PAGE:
“Digital Hub” Pushers Need Marketing

The rash of recent moves by PC and entertainment system manufacturers to position their wares as the “hub” for a networked home is likely to run into trouble due to lackluster attempts at marketing, according to a new study by the Yankee Group.

Despite posturing by technology players like Nokia, Microsoft, Sony, Apple and others, the Boston-based researcher found that only 6 percent of U.S. homes with PCs have invested in home networking.

According to Yankee, that means that vendors, service providers and retailers of networkable home technology — which include DVDs, interactive TV, game systems and music devices in addition to PCs — have only been able to tap into the tech-savvy “early adopter” segment, a group that requires little in the way of persuasion.

For success with the masses, however, the players eager to push home networking need to increase their efforts on the consumer education front. Of the 40 percent of consumers polled by Yankee that expressed no interest in networking, 78 percent cited “no need” as their chief reason.

Such a statistic suggests the sellers of networkable home technology must more effectively spell out the benefits of what Apple chief Steve Jobs described last month as the “digital hub.” In many cases, that means focusing on things other than price: only 20 percent of those not interested in home connectivity cited pricing as their chief reason for indifference.

Granted, Yankee said that as service providers angle to reach the mass market, price sensitivity will become an important limitation to sales. But in the meantime, and in the vast majority of cases, consumer interest in networking will be derived not from price slashing, but rather by breadth of applications.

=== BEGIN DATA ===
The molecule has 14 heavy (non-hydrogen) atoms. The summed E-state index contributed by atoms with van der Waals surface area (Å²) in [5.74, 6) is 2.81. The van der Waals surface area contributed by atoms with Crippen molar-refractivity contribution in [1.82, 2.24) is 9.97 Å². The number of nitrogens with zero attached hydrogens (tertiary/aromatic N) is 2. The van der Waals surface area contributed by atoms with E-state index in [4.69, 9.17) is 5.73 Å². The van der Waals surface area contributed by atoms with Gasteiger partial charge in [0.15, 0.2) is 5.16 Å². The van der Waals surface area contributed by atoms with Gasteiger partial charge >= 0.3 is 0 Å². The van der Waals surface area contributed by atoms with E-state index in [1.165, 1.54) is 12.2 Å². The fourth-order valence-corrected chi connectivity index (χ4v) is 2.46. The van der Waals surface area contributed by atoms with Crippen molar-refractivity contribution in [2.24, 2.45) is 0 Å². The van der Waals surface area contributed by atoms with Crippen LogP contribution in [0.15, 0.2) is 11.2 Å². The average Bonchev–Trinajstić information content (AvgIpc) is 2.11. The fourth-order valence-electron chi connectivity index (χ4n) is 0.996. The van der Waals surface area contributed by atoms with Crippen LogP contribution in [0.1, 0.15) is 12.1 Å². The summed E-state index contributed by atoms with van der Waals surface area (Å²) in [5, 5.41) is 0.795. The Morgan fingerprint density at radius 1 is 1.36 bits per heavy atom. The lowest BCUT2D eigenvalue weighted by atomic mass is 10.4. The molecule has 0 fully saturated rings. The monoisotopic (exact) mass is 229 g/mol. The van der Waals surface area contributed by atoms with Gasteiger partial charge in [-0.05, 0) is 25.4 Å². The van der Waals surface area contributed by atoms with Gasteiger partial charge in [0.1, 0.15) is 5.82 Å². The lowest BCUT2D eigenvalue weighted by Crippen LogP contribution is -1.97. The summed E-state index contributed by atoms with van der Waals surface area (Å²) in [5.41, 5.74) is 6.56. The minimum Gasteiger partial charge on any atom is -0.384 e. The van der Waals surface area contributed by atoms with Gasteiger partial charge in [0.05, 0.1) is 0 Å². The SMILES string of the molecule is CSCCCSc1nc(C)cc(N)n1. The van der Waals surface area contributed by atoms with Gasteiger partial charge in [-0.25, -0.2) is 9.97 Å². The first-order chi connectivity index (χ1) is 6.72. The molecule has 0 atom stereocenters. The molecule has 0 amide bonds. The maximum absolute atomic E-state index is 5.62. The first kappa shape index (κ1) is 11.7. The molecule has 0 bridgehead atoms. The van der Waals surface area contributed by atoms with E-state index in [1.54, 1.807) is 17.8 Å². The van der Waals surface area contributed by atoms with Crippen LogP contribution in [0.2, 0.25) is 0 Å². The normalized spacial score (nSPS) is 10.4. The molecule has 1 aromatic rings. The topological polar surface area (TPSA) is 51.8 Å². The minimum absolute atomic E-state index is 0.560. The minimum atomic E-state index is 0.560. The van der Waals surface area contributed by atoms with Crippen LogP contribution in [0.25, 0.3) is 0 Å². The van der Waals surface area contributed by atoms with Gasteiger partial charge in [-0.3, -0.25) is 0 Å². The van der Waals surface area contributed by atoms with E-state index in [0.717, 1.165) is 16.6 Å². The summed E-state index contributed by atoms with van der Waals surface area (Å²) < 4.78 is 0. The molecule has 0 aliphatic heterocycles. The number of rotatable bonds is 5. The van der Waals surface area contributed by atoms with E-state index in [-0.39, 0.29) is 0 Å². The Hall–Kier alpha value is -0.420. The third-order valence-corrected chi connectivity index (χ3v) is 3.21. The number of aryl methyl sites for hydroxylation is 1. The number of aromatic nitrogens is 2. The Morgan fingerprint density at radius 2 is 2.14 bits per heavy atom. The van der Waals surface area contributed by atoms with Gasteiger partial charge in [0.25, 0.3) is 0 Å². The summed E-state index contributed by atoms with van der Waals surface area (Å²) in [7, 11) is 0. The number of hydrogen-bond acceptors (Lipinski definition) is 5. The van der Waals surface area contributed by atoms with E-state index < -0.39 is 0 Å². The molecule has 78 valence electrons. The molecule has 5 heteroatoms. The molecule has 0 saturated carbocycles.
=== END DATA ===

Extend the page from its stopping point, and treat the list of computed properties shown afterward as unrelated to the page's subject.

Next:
“Today’s consumer requires a compelling reason to expand or reapportion their household communications budget beyond traditional products including voice, cable, and Internet,” said Yankee’s Dominic Ainscough, an analyst in the group’s consumer market convergence planning service. “As connectivity allows consumers to drive greater utility from existing products and services, [manufacturers] and providers should emphasize its value in expanding the efficiency of adjacent products, including Internet and devices.”

The report comes amid a host of new products and services designed to consolidate and connect consumers’ home technology. In January, Apple’s Jobs unveiled his company’s new iMac, designed to serve as the focal point for home music and movie watching/production.

Sony Corp. earlier this week took the wraps off its Linux operating system kit, which would allow open-source programmers to begin writing applications for its PlayStation 2 game system — which the Japanese consumer electronics giant has said would eventually serve as a platform for more advance home applications. (It already features a DVD and IEEE 1394 networking.)

Microsoft, while having recently downsized its UltimateTV interactive television unit, maintains a host of product offerings in the area, not the least of which is the XBox game system, which will be able to connect to the Internet via a broadband connection. Finnish mobile phone manufacturer Nokia has had a similar, Linux-based convergence product — dubbed the MediaTerminal — on the market since last year.

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